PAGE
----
Using a gift of hardware and software from IBM, researchers at Johns Hopkins hope to speed up their efforts to create computer models that reveal how genes and proteins inside human cells can influence the development of heart disease. By studying the origins of heart disease at the cellular level, the researchers hope to produce a computer tool that can help develop drugs to halt or reverse these illnesses.
Such research requires sophisticated software and hardware with the ability to store and manage massive amounts of data. To advance this effort, IBM recently provided additional computing equipment to Johns Hopkins under its Shared University Research awards program.
The grant is being used by two teams of researchers. One group is assembling highly detailed computational models of the heart and other organs. The other is devising software that allows large amounts of data to be shared easily and efficiently by researchers working in separate locations.
"I'm ecstatic about this," said Raimond Winslow, director of the university's new Center for Cardiovascular Bioinformatics and Modeling, which involves researchers from the Whiting School of Engineering, the School of Medicine, Queen's University in Ontario and the University of California, San Diego. "This equipment will really accelerate the work we're doing here."
In their efforts to find out what triggers heart disease, Winslow and his colleagues are measuring and recording the behavior of thousands of genes at one time. "In many diseases, there are significant changes in gene expression," said Winslow, a professor in the Department of Biomedical Engineering. "That's what we need to characterize--which genes are switched on or off and which sequences have important health consequences. Our job is to identify disease mechanics at the gene and protein levels, then identify a drug target that might be useful in treating the disease."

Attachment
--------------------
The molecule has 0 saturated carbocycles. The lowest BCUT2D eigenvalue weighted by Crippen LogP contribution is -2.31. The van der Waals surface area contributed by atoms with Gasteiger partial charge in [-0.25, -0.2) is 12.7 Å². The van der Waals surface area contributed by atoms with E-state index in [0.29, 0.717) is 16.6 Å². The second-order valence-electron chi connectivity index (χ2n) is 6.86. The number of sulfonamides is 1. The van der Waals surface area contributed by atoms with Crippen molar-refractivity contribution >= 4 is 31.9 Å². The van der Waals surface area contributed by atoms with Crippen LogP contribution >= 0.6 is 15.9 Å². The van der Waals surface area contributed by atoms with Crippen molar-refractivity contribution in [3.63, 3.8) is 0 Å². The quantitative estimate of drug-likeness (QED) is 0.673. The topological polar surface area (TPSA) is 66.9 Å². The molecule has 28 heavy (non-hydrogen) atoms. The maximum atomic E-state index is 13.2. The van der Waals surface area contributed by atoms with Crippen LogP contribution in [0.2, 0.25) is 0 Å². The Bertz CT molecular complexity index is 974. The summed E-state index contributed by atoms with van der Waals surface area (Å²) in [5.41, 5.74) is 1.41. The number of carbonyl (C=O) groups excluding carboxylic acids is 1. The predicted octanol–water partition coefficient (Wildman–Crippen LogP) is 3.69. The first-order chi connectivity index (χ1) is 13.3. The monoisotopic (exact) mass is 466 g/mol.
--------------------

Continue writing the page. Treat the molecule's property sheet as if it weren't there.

To accomplish this, Winslow's team is amassing an enormous amount of numerical information. To manipulate and store this data, the researchers used their portion of the IBM grant to acquire an IBM P690 computer equipped with 16 microprocessors and 64 gigabytes of memory, a fibre-channel storage area to house data in a central site that can be accessed by many computers, a robotic tape system that can store 28 terabytes of data and a large suite of software products to assist in managing large databases.
The other key Johns Hopkins recipient of the IBM grant is Randal Burns, assistant professor in the Department of Computer Science and director of the Hopkins Storage Systems Lab. Burns is a former IBM researcher who served as chief architect for a software product called Storage Tank, which is expected to be available later this year. At Johns Hopkins, Burns has used a portion of the IBM grant to acquire a 7-node xSeries Linux-based computing cluster. Burns will use the hardware in an effort to develop new global-scale file management software that will allow researchers and businesses in different locations to access and manipulate information stored at many sites. "Large-scale file systems are exciting in that they support collaborations like the Center for Cardiovascular Bioinformatics and Modeling by allowing researchers to share information among campuses across the globe," Burns said.
Under the terms of the grant, Johns Hopkins researchers will collaborate with IBM computer scientists regarding findings that may have applications in other laboratories or businesses, particularly in connection with advances in the life sciences.
"Johns Hopkins University is clearly a leader in biomedical research," said Beth Smith, director of IBM Life Sciences Solutions Development. "The creation of the new Center for Cardiovascular Bioinformatics and Modeling will be a strong catalyst for cross-disciplinary collaboration and will advance the use of information technology in discovery research. IBM is delighted to be Johns Hopkins' technology partner."
IBM's Shared University Research program awards computing equipment (servers, storage systems, personal computing products, etc.) to institutions of higher education around the world to facilitate research projects in areas of mutual interest, including life sciences, grid computing, autonomic computing and deep computing.
These SUR awards also support the advancement of university projects by connecting top researchers in academia with IBM Research personnel, along with representatives from product development and solution provider communities. IBM awards approximately 50 SUR grants per year worldwide.